Those who had gotten to know him, and knew about his special talent, called him “BLT,” though never to his face. It wasn’t that he minded the nickname, he was always just nervous that calling out his gift would somehow make it go away. But, it never did. Beginner’s Luck Tom, could always succeed at something the first time he tried it.
It started at home, and took him a long time to realize there might be something there, when he would attempt a trick shot and always make it the first time but then never repeat it again. It was always just that first time. Eventually, if he spent hours shooting from distance or going for crazy banks, he could get one or two more to fall. But, the first attempt at a new stance or trick always went in. So, while he excelled at halftime gimmicks, he never joined a team. Practice never seemed to help him improve even the most basic of shots.
He was never a great student, always confounding the teachers because he seemed to grasp an idea immediately only to then struggle to replicate it. When something new was introduced, Tom could give the answer to the first question confidently, as if he’d been studying the subject for years, but then he would be able to answer the next related question or the one after that. Eventually, he would improve, but he wasn’t an A student.
By the time he turned 18, most of his friends had already started calling him BLT and he begun to trust in that luck. On his birthday he bought a lotto ticket and won. It wasn’t the largest payout but it was enough to see him live comfortably without having to stress about work. He took part of his winnings and invested in the stock market for the first time. The first stock he picked skyrocketed and made him even wealthier. The others tanked, but he’d made so much with the first pick that those losses didn’t matter.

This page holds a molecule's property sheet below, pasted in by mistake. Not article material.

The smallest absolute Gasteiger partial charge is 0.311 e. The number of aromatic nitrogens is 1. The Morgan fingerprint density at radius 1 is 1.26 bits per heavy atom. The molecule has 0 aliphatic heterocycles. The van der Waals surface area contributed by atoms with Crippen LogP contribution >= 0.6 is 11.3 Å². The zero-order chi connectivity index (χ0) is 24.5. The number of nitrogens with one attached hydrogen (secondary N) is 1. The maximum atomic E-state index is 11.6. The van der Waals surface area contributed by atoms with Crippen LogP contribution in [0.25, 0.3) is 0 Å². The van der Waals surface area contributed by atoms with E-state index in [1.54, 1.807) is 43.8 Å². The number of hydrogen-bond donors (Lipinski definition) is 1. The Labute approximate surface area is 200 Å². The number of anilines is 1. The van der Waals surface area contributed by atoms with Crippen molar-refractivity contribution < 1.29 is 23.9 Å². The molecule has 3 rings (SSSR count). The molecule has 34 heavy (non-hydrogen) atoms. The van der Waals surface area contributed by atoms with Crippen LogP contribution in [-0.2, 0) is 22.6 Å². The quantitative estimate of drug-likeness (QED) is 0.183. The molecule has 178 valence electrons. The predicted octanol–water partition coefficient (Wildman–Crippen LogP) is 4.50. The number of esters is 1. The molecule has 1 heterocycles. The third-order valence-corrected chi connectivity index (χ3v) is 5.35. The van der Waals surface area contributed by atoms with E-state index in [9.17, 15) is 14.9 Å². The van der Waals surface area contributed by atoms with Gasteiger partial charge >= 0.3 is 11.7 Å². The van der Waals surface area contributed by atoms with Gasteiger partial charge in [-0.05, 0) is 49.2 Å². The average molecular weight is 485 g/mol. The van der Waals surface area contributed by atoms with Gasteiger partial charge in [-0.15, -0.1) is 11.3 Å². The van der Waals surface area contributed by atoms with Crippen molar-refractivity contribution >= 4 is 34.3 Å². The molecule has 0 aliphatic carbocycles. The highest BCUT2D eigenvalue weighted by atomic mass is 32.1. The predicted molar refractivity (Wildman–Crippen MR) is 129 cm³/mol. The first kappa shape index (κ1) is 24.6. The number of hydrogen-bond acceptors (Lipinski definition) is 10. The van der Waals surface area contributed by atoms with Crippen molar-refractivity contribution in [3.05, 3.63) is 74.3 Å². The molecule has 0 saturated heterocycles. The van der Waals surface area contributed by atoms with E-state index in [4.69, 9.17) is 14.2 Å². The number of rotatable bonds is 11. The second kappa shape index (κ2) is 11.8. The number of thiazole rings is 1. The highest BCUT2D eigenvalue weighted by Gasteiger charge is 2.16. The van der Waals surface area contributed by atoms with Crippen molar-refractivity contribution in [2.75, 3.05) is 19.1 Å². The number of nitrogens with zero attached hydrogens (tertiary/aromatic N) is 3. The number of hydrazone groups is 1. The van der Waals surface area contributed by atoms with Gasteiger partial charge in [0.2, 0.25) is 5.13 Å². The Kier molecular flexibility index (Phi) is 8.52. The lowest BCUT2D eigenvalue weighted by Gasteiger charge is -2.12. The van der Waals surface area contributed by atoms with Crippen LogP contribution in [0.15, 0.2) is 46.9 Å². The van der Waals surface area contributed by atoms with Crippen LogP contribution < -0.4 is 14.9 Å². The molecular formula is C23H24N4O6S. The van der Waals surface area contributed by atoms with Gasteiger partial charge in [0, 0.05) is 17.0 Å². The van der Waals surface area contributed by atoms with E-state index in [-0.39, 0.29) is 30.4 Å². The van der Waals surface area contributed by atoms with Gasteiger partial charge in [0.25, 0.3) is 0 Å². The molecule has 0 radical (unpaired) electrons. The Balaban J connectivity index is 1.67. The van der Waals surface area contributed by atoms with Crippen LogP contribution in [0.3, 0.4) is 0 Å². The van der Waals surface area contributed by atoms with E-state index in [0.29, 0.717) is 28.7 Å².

So it went, year after year. BLT, tried new ventures and was always successful but then abandoned each new venture knowing that he would only fail from then on. He struggled for a bit with resentment over the years. He watched friends struggle early on but then become experts in their various fields, love and lose and then love again, make mistakes and learn from them to become something greater. He could never become greater than his first attempts. Everything else ended poorly.
Eventually he stopped being angry and accepted who he was and fell into a comfortable pattern of living. He used his vast wealth to pay people to do the mundane things so he wouldn’t screw them up: driving, cooking, cleaning. He had his friends give him ideas on new things to try, because if he sat down to think of new ideas on his own, something he had done before, none of the ideas he came up with would be any good. And he lived day to day, riding the high of his constant beginner’s luck.